30 SERVO 11.2017
Many vessels are equipped with emergency beacons.
Aircraft and seafaring vessels both have position beacons
and even an infamous “black box” that records state data. I
wanted a simple beacon that would help me find my
downed quad in the simplest way possible.
First, I considered a GPS beacon that would send a text
message with the final resting coordinates via the cell
network. That seems over-complicated and assumes that
there will be cell coverage — not always a given in remote
areas. It also is a complex enough system that several
things could go wrong, including the shearing of an
antenna during a crash.
Next, I considered a Wi-Fi solution that would just
require me to be near the vehicle. There are still concerns
about the antenna surviving the crash, and I would need to
be pretty close to the craft in the first place. It also
consumes a lot of power, meaning that it wouldn’t be a
beacon for very long on a small battery.
Large batteries add weight and I want to remain
independent of the quad’s power system in case that is
what caused the crash. With that solution out as well, I
decided that something following the KISS (Keep It Simple
Stupid) principle would be the best.
The solution I settled on was indeed dead simple: a
piezo buzzer. Once the quad detected that it was in free
fall, I wanted a loud tone set to be broadcast every few
seconds. Sound carries surprisingly well and our ears are
great direction finders.
I couldn’t quite leave the system that simple, so I
thought it would be nice to have a quick and easy arming
mechanism, a visual status indicator, and a low battery
warning. With these features in mind, I needed to figure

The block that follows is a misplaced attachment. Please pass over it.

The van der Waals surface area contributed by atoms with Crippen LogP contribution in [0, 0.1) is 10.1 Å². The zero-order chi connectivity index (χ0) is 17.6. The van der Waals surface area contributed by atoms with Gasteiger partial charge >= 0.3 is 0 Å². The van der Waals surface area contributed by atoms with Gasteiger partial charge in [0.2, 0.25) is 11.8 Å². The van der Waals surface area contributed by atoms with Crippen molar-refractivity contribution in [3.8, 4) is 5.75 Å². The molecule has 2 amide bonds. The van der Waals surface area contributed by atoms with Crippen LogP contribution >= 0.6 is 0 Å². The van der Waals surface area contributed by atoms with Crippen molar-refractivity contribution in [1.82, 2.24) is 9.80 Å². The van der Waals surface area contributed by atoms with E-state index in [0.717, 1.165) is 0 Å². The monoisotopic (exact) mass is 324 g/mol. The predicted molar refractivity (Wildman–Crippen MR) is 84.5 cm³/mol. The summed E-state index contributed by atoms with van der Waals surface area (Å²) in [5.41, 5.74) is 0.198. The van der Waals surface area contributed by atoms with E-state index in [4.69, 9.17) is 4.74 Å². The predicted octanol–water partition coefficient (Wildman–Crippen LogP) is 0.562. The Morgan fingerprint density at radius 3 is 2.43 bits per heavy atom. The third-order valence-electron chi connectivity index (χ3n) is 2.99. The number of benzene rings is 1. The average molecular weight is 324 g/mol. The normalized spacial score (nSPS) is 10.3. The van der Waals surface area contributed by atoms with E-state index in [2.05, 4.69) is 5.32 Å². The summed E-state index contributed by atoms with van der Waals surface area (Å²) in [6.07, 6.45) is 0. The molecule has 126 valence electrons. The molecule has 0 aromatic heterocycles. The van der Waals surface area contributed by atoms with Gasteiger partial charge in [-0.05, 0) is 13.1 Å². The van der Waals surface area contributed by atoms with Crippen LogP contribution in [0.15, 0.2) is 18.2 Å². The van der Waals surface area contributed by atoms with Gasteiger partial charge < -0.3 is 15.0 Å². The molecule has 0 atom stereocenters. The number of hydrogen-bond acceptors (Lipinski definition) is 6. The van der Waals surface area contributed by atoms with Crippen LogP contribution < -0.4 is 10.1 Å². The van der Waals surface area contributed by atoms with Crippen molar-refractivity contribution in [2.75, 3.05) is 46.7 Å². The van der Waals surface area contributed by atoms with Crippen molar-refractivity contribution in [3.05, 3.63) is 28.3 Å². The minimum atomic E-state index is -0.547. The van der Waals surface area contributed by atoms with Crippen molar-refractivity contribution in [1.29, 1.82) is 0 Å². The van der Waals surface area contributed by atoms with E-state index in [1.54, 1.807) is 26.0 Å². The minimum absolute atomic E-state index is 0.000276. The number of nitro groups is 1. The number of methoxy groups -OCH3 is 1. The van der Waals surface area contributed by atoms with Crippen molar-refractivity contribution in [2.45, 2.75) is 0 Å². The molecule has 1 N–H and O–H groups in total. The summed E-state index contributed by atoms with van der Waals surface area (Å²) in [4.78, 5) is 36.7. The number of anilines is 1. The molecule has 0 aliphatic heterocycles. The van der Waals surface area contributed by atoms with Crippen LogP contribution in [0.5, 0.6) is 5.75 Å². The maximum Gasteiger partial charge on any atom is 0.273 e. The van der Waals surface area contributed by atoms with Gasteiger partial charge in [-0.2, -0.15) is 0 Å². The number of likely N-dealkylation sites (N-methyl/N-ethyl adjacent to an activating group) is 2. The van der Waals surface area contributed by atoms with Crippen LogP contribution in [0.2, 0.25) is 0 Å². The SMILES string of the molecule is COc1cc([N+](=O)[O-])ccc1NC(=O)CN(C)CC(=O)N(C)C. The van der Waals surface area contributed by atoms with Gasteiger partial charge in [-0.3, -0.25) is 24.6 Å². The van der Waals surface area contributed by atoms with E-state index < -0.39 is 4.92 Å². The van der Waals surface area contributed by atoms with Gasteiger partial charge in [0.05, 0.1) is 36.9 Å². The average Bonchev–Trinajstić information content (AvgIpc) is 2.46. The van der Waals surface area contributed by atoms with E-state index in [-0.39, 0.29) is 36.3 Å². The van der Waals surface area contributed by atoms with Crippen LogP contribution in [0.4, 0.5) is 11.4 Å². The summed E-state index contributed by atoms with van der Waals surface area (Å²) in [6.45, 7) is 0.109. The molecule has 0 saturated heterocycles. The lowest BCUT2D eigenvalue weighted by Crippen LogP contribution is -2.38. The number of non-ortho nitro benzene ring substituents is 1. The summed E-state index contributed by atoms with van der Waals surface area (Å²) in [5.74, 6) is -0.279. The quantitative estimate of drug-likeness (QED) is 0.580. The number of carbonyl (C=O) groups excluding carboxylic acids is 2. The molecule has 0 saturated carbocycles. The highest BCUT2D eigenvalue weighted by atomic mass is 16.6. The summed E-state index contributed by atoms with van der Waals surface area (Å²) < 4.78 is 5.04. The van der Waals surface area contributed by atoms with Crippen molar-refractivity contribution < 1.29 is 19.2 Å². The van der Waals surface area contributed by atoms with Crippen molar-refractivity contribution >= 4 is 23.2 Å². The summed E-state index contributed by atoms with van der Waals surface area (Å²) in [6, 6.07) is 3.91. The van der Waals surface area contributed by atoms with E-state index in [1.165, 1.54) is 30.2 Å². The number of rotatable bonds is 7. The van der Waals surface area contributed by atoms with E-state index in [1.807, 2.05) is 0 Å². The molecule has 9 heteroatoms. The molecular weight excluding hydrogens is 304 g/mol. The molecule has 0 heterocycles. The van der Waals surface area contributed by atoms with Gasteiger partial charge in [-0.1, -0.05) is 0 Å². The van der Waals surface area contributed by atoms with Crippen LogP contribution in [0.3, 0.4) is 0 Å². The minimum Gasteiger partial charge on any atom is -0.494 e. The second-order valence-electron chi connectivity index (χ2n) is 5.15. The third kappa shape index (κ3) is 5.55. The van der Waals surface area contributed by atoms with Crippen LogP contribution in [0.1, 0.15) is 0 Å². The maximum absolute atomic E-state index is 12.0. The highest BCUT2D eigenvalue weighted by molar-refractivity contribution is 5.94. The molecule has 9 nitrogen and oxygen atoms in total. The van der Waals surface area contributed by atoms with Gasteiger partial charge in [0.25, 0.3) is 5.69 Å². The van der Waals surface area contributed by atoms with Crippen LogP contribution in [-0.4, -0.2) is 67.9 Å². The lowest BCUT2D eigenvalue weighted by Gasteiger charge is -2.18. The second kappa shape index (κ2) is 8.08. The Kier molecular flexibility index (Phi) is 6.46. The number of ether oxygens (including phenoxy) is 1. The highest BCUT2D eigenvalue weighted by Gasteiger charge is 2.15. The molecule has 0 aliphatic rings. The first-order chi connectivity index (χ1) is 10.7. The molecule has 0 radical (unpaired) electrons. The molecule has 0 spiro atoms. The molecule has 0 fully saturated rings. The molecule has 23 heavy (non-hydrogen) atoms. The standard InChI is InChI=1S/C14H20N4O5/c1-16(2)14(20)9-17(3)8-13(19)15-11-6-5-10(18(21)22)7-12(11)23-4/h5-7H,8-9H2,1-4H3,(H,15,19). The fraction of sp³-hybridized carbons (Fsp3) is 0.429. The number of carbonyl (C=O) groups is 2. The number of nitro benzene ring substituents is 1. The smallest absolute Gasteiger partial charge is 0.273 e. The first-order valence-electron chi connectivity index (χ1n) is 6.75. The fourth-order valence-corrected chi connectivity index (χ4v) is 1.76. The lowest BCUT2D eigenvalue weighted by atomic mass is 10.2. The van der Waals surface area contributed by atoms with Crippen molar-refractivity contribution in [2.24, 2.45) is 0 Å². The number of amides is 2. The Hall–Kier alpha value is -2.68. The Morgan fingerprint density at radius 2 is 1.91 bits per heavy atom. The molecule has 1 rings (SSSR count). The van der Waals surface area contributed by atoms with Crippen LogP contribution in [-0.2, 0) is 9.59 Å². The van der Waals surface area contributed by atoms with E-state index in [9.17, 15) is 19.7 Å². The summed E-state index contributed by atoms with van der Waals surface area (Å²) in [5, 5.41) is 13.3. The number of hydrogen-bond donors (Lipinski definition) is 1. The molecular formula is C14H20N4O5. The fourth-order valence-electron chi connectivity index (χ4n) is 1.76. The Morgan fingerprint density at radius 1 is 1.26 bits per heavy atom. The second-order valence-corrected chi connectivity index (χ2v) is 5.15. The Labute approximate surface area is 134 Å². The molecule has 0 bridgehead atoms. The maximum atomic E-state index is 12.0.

out how to detect free fall and then get to work.
Detecting a Crash
The first order of business was determining when the
beacon needed to be activated. I didn’t want it to
accidentally turn on during normal flight, requiring a trip
back to home base to turn off the beeping. Failure to
activate during a crash would be just as bad.
A few sensors come to mind. I could sense the altitude
and activate when the rate of decent exceeded some
threshold (also known as the derivative for those versed in
differential calculus). This would most likely work, but
requires measuring the surface pressure, filtering noise on
the signal, and a few other annoyances. I could use a gyro
and trigger on high angular velocities, but not all crashes
have significant spin components to them.
I finally settled on the accelerometer. The one thing
most crashes will have in common is a period of free fall. In
fact, I think it would be pretty hard to have a powered
downward acceleration (flying with the quad upside down)
that is stable for any
length of time. Even if
you hit an obstacle,
descent is in free fall.
Now that we
accelerometer is what
we will use, we need
to figure out how to
interpret the data it is
giving us and
determine when the
craft is falling out of
the sky. To do that,
we need to first
what acceleration is
and what the
accelerometer tells us
acceleration is the
Build a Drone Crash Beacon
I’ve been toying with ideas about using drones to help with agricultural evaluation, but keep having the
same vision of my quad plunging down into a corn field. After hours of searching, I doubt that I would
be able to find it (there are such things are corn mazes, remember). In fact, it would probably sit out in
the field until harvest and then be mercilessly ground up by harvesting equipment. Who knows what the
aging and weathered battery would do. Not a situation I want to be in. So, I’ve made a beacon that will
make finding a downed copter much easier.
By John Leeman
Figure 1: Accelerometers will report
the accelerations they experience
in the X, Y, and Z directions.
Knowing that gravity always
accelerates things towards the
we can resolve the relative
orientation of the sensor.